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A Cause Of Pain Your Doctor Might Miss

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A Cause Of Pain Your Doctor Might Miss

As an OB/GYN, I have examined and treated thousands of women who complain of pelvic pain. Sometimes the diagnosis is easy — itís pelvic inflammatory disease, a ruptured ovarian cyst, a twisted ovary, or an ectopic pregnancy. But more often than not, the cause doesnít jump out and whack you on the white coat.

How We Evaluate Pelvic Pain

In most cases, we start with a pelvic exam, which may not reveal any helpful information. So we dig deeper, ordering a pelvic ultrasound, which will usually rule out ovarian cysts or fibroids, or we get a pregnancy test, meant to rule out ectopic pregnancy. These tests wonít pinpoint a diagnosis of endometriosis or scar tissue or interstitial cystitis (inflammation of the bladder wall).

So if we find nothing, we wind up scratching our heads, prescribing pain pills, and scheduling surgery so we can go hunting with various scopes and try to determine the cause.

Once we put a laparoscopic camera inside a womanís abdomen, we can get up close and personal with her ovaries, the outside of her uterus, the lining of her abdomen, the outside of her bowel. We can look for little lesions that resemble burn-marks or red blebs or clear blisters, which can signal endometriosis. Or we can track down and cut up scar tissue.

What If You Find . . . Nothing?

But way too often, we do all that, we invade a womanís body, we look inside and we findÖ.nothing. Which should be good news, right? Congratulations! You donít have cancer or any bad disease we can see with a laparoscope! But our patients donít usually celebrate. They cry, because many have suffered for years and we have failed to diagnose or fix the cause of their pain.

So what do we do? We ship them off to chronic pain clinics, shrinks, and pelvic physical therapists, who drug them up with painkillers and antidepressants and teach them exercises intended to help them change the experience of their pain. But so many of these women lose their mojo. They become despondent. They wind up cutting back on activities until many are stuck in bed, hooked on narcotics. As a doctor, itís frustrating and defeating — and as a patient, it must be a million times worse.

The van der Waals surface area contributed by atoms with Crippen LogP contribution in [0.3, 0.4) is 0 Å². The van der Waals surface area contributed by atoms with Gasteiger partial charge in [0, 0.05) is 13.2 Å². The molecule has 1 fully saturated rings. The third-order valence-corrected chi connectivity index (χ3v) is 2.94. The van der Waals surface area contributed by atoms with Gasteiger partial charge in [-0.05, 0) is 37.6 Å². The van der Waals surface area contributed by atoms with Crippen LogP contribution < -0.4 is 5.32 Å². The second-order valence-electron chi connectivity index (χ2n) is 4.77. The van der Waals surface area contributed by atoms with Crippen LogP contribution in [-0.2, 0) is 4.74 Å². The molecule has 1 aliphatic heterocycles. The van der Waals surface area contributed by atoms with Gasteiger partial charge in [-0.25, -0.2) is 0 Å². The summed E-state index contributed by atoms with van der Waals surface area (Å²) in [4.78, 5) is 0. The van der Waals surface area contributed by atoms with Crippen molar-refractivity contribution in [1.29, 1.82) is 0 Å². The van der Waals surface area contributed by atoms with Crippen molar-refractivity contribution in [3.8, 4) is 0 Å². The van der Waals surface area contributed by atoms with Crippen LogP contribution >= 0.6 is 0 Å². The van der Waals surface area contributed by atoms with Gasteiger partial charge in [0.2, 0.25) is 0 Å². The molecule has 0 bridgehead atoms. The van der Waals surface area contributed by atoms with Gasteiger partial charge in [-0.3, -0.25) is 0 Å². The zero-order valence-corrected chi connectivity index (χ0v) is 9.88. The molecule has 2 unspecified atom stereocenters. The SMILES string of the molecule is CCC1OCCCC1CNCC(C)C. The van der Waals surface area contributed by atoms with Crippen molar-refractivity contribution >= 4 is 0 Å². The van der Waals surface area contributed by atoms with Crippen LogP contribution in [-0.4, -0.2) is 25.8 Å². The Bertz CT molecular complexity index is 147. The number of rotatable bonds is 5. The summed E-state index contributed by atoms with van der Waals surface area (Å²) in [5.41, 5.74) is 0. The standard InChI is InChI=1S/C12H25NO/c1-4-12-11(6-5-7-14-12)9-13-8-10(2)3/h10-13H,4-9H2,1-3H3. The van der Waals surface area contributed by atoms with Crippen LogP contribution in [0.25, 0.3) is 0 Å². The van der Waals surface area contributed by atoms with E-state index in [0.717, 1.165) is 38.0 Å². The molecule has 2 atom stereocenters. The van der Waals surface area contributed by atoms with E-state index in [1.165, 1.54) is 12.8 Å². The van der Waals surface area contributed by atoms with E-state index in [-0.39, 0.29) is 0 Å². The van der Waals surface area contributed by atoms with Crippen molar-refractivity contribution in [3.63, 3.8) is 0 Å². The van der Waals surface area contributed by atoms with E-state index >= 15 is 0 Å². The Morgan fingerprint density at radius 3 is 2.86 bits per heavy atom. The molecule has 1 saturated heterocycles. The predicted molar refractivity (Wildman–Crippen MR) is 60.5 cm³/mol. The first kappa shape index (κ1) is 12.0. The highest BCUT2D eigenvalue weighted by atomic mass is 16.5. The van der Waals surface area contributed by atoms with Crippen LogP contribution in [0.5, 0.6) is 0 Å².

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Lissa Rankin

Lissa Rankin, MD is a mind-body medicine physician, founder of the†Whole Health Medicine Institute training program for physicians and other health care providers, and the New York Times bestselling author of†Mind Over Medicine: Scientific Proof That You Can Heal Yourself.† She is on a grassroots mission to heal health care, while empowering you to heal yourself.† Lissa blogs at† and also created two online communities -† and† She is also the author of two other books, a professional artist, an amateur ski bum, and an avid hiker. Lissa lives in the San Francisco Bay area with her husband and daughter.


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8:30AM PDT on Jun 13, 2011

Thank you.

1:36AM PDT on Jun 6, 2011

*sigh* My pain has nothing to do with my feminine parts, and an MRI revealed nothing... So, since I can't afford acupuncture for my back, they're talking about deadening nerves... I keep saying it's not the external nerves... NO one wants to believe me.

1:20PM PDT on Jun 4, 2011


6:52AM PDT on Jun 2, 2011

I could have used some kind of diagram or drawing.

9:07AM PDT on May 30, 2011

thank you for posting this.

1:08AM PDT on May 30, 2011

A very important post for women.

6:44PM PDT on May 29, 2011

Now if only I can win the lottery to afford the test. Good info!

6:40PM PDT on May 29, 2011

Thanks for the info, more women need to receive this vital information.

9:06AM PDT on May 29, 2011

Thanks for the info. I currently don't have any worries in regards to this thank goodness, but if I or any woman I know ever has pelvic pain that can't be explained I'll definitely remember this!

6:18AM PDT on May 29, 2011

Thank you! Your insight is much appreciated.

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Disclaimer: The views expressed above are solely those of the author and may not reflect those of
Care2, Inc., its employees or advertisers.

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